The last type of popular consultation on a specific theme is the referendum. All citizens who can vote for the Chamber of Deputies have the right to participate. There are three types in the Italian legal system: abrogative, consultative and approving.

Where Are Italian Government Elections Held?

Once I received my voting card (Tessera Elettorale), I quickly scanned it to see what kind of information it contained.

Italian Government -Voting Instructions

Voting Instructions At Site

In addition to my PIP (personally identifiable information), there is an address for my voting precinct (sezione elettorale), which was the local elementary school, and another number which we learned was the specific room in the school in which we needed to vote. This last number was important because there were about 8 different rooms to vote in, each with pretty long lines.

Inside the classroom were the small voting booths (cabine elettorale) where, after providing your voting card and identification, you are handed your ballot(s) and a pencil, you go behind the curtain and make your selection. There was nothing electronic or mechanical in this process. You simply mark a paper ballot, fold it in a specific way (with the label on the outside), and hand it back to the poll worker who places it/them in the appropriate box. I’m using singular and plural forms because in our case there were two different boxes for two different ballots for the Senate and Chamber of Deputies, but for other votes, there could also be only a single one of each, like for a referendum.

How To Mark The Italian Ballot?

After reading the section above about where the Italian elections are held, you might be thinking that they use a very “Old School” election process, and you would be right. After being handed my ballots and a pencil, I went behind the curtain and drew an “X” over the party I chose. You can select a party, coalition or individual candidates. More officially:

“The vote expressed by drawing a sign on the name of the single-member candidate connected to several lists in the coalition is divided among the lists in proportion to their votes obtained in the single-member constituency.”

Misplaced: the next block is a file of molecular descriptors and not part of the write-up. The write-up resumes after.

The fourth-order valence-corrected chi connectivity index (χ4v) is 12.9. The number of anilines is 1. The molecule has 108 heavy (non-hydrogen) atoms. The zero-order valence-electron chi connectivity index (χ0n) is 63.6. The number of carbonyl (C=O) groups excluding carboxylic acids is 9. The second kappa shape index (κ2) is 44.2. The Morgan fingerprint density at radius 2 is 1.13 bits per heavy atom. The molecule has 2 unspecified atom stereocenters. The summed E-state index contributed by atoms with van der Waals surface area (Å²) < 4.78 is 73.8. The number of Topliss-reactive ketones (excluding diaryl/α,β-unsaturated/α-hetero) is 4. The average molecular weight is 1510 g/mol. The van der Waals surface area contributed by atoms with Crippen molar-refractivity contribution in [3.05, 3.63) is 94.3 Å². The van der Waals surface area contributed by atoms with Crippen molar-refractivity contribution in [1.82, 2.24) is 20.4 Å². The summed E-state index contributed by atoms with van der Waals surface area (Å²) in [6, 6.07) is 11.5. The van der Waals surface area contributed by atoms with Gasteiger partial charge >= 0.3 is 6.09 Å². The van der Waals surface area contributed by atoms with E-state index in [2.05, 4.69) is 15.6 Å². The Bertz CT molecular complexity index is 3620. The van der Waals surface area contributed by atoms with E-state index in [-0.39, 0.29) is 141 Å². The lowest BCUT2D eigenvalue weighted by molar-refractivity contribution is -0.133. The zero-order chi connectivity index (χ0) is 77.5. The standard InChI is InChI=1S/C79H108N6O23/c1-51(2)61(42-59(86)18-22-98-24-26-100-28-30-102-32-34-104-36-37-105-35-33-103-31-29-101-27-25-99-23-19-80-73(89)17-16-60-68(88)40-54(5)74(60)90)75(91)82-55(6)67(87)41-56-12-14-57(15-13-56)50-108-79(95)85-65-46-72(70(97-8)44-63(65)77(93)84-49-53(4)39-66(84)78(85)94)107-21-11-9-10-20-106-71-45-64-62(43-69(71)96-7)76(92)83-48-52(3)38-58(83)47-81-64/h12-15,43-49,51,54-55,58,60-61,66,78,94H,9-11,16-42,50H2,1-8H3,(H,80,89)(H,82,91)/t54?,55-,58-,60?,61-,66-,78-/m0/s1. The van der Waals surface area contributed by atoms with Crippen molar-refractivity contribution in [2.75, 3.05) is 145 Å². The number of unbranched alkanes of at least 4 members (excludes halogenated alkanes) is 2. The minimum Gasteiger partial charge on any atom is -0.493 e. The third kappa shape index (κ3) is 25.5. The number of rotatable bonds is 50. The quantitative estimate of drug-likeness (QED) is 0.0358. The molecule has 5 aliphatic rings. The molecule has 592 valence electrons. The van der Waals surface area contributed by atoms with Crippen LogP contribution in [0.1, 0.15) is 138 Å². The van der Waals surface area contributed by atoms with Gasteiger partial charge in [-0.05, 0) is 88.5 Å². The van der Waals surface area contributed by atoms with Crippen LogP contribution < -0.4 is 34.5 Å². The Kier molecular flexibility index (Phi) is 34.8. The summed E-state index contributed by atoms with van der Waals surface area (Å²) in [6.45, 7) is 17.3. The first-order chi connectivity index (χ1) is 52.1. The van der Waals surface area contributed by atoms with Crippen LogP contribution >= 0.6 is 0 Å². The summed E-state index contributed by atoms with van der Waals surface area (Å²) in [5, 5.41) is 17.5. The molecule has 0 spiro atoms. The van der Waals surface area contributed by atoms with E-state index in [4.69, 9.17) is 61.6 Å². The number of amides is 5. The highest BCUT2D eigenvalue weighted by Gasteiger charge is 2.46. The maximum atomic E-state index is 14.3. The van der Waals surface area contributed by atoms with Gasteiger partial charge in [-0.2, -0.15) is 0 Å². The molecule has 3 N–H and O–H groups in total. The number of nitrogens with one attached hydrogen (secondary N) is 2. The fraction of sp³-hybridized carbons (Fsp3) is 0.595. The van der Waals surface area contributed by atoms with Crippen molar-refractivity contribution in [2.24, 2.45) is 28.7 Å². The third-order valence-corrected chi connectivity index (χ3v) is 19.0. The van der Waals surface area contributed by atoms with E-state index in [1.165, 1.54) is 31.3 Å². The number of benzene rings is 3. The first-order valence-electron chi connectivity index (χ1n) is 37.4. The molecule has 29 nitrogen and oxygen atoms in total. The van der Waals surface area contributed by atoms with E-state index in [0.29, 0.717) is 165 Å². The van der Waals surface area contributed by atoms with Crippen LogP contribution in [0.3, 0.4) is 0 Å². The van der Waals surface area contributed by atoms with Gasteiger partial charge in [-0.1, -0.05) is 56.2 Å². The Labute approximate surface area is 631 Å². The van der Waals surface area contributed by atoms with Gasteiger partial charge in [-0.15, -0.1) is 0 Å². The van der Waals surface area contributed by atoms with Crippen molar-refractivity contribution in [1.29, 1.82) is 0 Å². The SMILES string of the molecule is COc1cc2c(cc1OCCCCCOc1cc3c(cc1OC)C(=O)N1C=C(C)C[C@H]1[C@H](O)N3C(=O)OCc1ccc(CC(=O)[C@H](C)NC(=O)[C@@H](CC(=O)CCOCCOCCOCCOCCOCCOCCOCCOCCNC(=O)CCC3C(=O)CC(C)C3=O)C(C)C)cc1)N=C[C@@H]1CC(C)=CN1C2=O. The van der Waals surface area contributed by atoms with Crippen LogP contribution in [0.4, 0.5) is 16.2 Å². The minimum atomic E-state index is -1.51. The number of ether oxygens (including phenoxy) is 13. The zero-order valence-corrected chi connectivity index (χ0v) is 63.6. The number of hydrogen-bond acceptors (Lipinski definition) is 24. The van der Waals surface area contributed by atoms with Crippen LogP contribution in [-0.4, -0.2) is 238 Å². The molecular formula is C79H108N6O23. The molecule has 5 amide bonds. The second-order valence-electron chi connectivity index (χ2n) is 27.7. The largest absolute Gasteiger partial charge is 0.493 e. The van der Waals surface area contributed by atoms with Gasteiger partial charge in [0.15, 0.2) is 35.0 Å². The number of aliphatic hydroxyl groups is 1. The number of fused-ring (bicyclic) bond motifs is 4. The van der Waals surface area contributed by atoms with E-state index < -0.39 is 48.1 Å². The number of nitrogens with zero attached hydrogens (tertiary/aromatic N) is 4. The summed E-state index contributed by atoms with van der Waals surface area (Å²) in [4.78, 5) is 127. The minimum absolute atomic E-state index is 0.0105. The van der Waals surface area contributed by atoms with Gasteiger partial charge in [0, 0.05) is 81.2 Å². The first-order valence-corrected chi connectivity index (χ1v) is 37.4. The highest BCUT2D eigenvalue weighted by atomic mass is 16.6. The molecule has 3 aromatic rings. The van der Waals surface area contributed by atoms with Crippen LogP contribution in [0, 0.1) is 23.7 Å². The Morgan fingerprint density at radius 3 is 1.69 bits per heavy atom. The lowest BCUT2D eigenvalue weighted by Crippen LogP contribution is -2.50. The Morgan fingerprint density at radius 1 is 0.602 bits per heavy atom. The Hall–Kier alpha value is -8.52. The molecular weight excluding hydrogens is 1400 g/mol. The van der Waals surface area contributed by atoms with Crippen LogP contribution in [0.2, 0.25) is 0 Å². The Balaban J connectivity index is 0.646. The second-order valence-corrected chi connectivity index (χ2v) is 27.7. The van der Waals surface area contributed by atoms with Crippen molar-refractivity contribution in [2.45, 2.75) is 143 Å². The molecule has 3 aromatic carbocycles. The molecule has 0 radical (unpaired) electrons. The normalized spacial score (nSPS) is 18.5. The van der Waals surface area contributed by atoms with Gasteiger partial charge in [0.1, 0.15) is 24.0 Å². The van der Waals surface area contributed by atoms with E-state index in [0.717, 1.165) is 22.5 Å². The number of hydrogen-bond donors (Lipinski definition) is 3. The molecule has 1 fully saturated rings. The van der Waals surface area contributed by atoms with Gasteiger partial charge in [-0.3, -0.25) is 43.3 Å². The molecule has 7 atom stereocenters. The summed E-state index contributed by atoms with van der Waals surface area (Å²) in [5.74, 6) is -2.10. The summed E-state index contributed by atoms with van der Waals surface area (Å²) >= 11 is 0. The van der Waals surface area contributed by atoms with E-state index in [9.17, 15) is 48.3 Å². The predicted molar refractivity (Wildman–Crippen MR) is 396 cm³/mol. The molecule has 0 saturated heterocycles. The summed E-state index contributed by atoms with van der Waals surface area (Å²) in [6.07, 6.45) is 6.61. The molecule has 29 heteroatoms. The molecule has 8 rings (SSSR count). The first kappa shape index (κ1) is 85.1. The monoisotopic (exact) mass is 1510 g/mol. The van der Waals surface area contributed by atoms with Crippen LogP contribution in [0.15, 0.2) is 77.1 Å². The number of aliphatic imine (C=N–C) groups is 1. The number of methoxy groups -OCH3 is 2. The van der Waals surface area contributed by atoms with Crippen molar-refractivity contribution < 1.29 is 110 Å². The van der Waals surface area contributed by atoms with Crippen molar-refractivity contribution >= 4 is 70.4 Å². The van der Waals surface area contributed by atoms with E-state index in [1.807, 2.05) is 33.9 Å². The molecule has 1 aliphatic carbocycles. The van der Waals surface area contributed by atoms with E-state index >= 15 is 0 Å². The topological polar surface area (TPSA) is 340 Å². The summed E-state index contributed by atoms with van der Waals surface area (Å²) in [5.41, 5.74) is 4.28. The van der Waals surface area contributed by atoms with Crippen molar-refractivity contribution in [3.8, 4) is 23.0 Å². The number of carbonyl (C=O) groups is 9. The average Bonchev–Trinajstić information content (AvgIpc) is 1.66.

“If the voter makes a mark on the rectangle containing the name of the candidate of the single-member constituency and a mark on the underlying rectangle containing the identification of the list and the names of the candidates, the vote is still valid in favor of both the single-member candidate and the list.”

“If the voter makes a mark on the mark and a mark on the names of the candidates in the multi-member constituency of the same list, the vote is considered valid in favor of both the list and the linked single-member candidate.”

“If the voter makes a mark on the rectangle containing the name of the single-member candidate and a mark on a rectangle containing the identification of a list to which the candidate is not connected, the vote is null, as for the election of the Chamber of Deputies and of the Senate of the Republic, separate voting is not envisaged”

Italian Government -Candidate List

Candidate and Party Election List

Voting Differences In Italy As Compared To the US

Although the entire process was quite familiar to my experiences in the US, there were a few differences between the US and Italy. For example:

  • Automatically being registered and being able to register even on election day is a hotly contested topic in the US. It seems to me like the Italians want to do everything possible to get people voting.
  • Needing to provide an ID when voting seemed natural here in Italy, but another point of argument in the US. The voting cards don’t have any picture on them, so they could be used fraudulently with the addition of the ID requirement.
  • The idea of voting for parties and/or coalitions, instead of an individual candidate, is definitely strange, but something that I will need to learn more about in the coming years.
  • There was also something that stood out to me, and that was as I was waiting in line, a call came from the classroom for a man to go next. I didn’t understand the reasons for gender separation. I asked an Italian and he told me that at his voting place, there were actually two separate lines, one for men, the other for women, and they alternated who went next. He didn’t know what this was, so it remains a mystery for now.

Suggested Reading About The Italian Government

If you want to learn more about the Italian government, I have a couple other relevant posts that you might want to check out: